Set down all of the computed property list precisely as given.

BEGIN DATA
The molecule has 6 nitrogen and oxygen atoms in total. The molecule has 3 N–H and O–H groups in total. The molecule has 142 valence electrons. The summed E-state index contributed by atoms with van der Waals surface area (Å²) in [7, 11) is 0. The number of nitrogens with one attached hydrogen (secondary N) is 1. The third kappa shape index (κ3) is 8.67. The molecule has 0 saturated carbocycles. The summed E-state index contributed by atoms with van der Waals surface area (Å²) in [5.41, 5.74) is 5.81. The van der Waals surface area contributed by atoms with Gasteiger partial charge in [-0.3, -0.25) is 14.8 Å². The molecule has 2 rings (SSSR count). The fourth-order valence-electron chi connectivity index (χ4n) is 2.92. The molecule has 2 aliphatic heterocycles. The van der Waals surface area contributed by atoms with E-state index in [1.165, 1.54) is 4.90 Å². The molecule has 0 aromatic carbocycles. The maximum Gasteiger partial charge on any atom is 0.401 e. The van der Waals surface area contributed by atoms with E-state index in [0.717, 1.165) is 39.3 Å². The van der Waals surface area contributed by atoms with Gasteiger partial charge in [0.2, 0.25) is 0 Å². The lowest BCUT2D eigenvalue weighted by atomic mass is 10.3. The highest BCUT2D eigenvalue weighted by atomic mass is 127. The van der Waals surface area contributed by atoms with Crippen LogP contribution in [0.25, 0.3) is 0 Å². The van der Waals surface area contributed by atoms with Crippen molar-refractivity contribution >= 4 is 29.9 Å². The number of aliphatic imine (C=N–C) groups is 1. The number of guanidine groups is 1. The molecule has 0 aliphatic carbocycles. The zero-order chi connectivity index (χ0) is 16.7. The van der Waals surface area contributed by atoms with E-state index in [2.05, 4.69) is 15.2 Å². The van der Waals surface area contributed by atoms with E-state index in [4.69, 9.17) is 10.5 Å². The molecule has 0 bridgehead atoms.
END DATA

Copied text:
The molecule has 6 nitrogen and oxygen atoms in total. The molecule has 3 N–H and O–H groups in total. The molecule has 142 valence electrons. The summed E-state index contributed by atoms with van der Waals surface area (Å²) in [7, 11) is 0. The number of nitrogens with one attached hydrogen (secondary N) is 1. The third kappa shape index (κ3) is 8.67. The molecule has 0 saturated carbocycles. The summed E-state index contributed by atoms with van der Waals surface area (Å²) in [5.41, 5.74) is 5.81. The van der Waals surface area contributed by atoms with Gasteiger partial charge in [-0.3, -0.25) is 14.8 Å². The molecule has 2 rings (SSSR count). The fourth-order valence-electron chi connectivity index (χ4n) is 2.92. The molecule has 2 aliphatic heterocycles. The van der Waals surface area contributed by atoms with E-state index in [1.165, 1.54) is 4.90 Å². The molecule has 0 aromatic carbocycles. The maximum Gasteiger partial charge on any atom is 0.401 e. The van der Waals surface area contributed by atoms with E-state index in [0.717, 1.165) is 39.3 Å². The van der Waals surface area contributed by atoms with Gasteiger partial charge in [0.2, 0.25) is 0 Å². The lowest BCUT2D eigenvalue weighted by atomic mass is 10.3. The highest BCUT2D eigenvalue weighted by atomic mass is 127. The van der Waals surface area contributed by atoms with Crippen LogP contribution in [0.25, 0.3) is 0 Å². The van der Waals surface area contributed by atoms with Crippen molar-refractivity contribution >= 4 is 29.9 Å². The number of aliphatic imine (C=N–C) groups is 1. The number of guanidine groups is 1. The molecule has 0 aliphatic carbocycles. The zero-order chi connectivity index (χ0) is 16.7. The van der Waals surface area contributed by atoms with E-state index in [2.05, 4.69) is 15.2 Å². The van der Waals surface area contributed by atoms with E-state index in [4.69, 9.17) is 10.5 Å². The molecule has 0 bridgehead atoms.